Wealthy countries, which profit the most from exploiting natural resources, do not want to alter their standard of living. But they are the nations chiefly responsible for climate change and other scourges (such as the increase of illnesses related to climate change — malaria, for example, is spreading in new regions and at higher altitudes as minimum temperature increases) affecting the poorest populations — precisely the ones that have contributed the least to these upheavals. An Afghan produces two thousand five hundred times less CO2 than a Qatari and a thousand times less than an American. About the rising level of the oceans, the American magnate Stephen Forbes declared on Fox News: "To change what we do because something is going to hap­pen in one hundred years is, I would say, profoundly weird." Isn't it actually a declaration like that that is absurd? The head of the largest meat company in the United States is even more openly cynical: "What matters," he says, "is we sell our meat. What will happen in fifty years is none of our business."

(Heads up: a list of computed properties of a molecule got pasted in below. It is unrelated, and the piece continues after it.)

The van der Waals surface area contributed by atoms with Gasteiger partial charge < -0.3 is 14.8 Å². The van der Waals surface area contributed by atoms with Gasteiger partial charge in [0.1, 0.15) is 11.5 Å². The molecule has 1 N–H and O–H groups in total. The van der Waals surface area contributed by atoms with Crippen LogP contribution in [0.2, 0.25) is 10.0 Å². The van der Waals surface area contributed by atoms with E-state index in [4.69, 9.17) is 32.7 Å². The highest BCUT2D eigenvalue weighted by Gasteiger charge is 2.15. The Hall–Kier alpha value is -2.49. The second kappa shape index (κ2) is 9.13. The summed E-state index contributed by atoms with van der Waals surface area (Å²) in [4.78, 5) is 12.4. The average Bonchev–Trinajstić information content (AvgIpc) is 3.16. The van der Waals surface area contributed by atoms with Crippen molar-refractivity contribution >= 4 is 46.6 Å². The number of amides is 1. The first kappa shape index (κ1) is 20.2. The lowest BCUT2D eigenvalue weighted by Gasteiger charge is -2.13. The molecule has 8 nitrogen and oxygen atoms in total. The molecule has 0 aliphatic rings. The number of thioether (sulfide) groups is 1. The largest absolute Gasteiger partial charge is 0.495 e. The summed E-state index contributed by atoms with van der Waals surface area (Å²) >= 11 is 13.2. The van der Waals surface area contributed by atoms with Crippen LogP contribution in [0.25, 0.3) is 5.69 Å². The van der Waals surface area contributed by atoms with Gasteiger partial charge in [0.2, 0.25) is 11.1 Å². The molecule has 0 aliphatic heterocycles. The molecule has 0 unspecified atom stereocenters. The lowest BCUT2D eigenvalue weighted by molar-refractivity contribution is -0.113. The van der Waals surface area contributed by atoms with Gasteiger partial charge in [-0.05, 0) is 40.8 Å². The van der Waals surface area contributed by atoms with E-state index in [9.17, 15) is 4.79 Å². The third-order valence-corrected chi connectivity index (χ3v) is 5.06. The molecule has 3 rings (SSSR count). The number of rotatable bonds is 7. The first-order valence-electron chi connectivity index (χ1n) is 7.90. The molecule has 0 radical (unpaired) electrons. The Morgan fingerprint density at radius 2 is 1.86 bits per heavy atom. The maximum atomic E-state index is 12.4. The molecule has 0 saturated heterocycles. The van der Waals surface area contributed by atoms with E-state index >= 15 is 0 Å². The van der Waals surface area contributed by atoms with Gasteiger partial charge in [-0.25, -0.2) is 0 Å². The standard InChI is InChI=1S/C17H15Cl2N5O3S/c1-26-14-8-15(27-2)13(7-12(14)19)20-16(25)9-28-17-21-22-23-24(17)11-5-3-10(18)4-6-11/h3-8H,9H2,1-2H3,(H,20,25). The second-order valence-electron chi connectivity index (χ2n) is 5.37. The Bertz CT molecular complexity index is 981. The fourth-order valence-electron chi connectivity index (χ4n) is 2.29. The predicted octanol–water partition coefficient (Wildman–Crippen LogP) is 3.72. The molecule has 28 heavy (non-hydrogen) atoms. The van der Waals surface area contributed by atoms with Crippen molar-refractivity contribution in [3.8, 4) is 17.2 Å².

But it all concerns us, as well as our children, those close to us, and our descendants, along with all beings, human and animal, now and in the future. Concentrating our efforts solely on ourselves and our relatives, in the short term, is one of the regrettable manifestations of egocentrism.

If we continue to be obsessed with achieving growth, with con­sumption of natural resources increasing at its current exponential rate, we would need three planets by 2050. We don't have them. In order to remain within the environmental safety zone in which human­ity can continue to prosper, we need to curb our endless desire for "more." "Voluntary simplicity" does not involve living in poverty, but in moderation. It also facilitates social justice and does not encourage the disproportionate concentration of resources in the hands of a few.